03/27/2014 11:26 am ET Updated May 26, 2014

An Open Letter to Jamie Dimon

Mr. Dimon, you said that if you could do things differently, you would never be in default servicing again and would tell anyone who took out a mortgage with Chase that if they are 60 days late, you would sell their mortgage and would not want to do business with them anymore. On behalf of borrowers nationwide, Mr. Dimon, the feeling is mutual.

If we fall behind on a mortgage, we don't want Chase as our servicer and don't want to do business with you, either; however, borrowers have little choice over who owns or services their mortgages. So, please, please, please make good on your threat and sell Chase's delinquent mortgages. American Homeowner Preservation ("AHP") would welcome Chase's borrowers, but even if you sell to someone else, odds are that borrowers will be treated better elsewhere.

Really, the same goes for Bank of America, Wells Fargo, Citi and the other big banks, which have typically proven impotent at providing sustainable solutions to at-risk borrowers. They should all divest themselves of these troubled loans in hopes that the purchasers will be more accommodating to borrowers.

Around the time that your bank and several other banks settled with regulators to pay out around $8.5 billion to homeowners which you and other banks had foreclosed upon illegally, you stated that you didn't think there have been cases where people had been evicted out of homes when they shouldn't have been. Further, you've said that foreclosure is really giving debt relief to people that really need it, therefore arguing that banks taking people's houses and kicking them onto the streets, is, in fact, a good thing for people ruined by debt.

Sadly, this trend continues to be a reality for many. Although new foreclosures overall across the nation have declined, 14 states actually saw foreclosure starts increase in February.

Yet as consumers continue to suffer, you and your bank continue to profit: Chase earned $21.3 billion in 2013, and you, Mr. Dimon, earned $20 million in the same period.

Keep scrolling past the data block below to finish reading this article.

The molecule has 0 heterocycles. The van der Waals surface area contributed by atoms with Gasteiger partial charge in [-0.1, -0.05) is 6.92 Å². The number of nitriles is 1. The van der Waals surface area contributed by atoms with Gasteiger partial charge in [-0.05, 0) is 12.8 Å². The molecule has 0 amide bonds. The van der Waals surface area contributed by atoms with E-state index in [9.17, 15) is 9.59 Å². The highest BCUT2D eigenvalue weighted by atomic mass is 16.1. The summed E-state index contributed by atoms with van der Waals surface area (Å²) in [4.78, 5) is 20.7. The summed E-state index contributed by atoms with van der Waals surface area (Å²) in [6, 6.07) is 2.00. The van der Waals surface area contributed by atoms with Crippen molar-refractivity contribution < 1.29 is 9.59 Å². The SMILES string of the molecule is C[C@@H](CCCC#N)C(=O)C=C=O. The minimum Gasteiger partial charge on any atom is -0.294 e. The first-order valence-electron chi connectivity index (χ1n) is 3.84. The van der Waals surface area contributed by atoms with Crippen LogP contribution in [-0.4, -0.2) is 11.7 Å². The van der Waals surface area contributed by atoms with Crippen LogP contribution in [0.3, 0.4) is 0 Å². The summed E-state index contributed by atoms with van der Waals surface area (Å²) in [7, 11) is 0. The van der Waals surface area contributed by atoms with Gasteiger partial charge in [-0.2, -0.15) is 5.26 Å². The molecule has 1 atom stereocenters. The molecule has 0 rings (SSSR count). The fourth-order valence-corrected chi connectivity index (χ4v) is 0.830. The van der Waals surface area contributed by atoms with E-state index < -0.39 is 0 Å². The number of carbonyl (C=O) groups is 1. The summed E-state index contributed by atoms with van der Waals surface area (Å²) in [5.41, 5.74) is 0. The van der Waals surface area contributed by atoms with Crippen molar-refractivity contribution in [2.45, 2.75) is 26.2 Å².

One of the biggest challenges AHP faces is trying to win over the trust of individuals who have been failed by the financial system and preyed upon by those who wish to benefit from their misfortune. These mortgage customers are the individuals who have long been considered the backbone of our country.

These people are the faces behind the numbers of the rapidly widening wealth disparity in America. The rate of long-term joblessness is greater than it's been in any recession since The Great Depression. Although the majority of AHP's constituents still have jobs, they are feeling the pinch of declining incomes and increasing costs of living.

Being "accommodating" to borrowers does not mean letting borrowers live for free. Borrowers may not be paying their mortgages, but chances are they are paying attorneys each month to fend off banks' foreclosure efforts in hopes that the delays will eventually bring the banks to the table to provide modifications or other viable solutions. No family wants the uncertainty of a looming foreclosure, and all would prefer to stop paying the attorneys and resume paying affordable mortgage payments.

So, let's step out of the boxing ring and sit down at the scorer's table to try to use our heads rather than our fists. If you can't do that, then free these borrowers by selling their mortgages.

-- Jorge Newbery

Jorge Newbery is Founder and CEO of American Homeowner Preservation, which purchases pools of distressed mortgages from banks at discounts, and then offers sustainable solutions for homeowners to stay in their homes.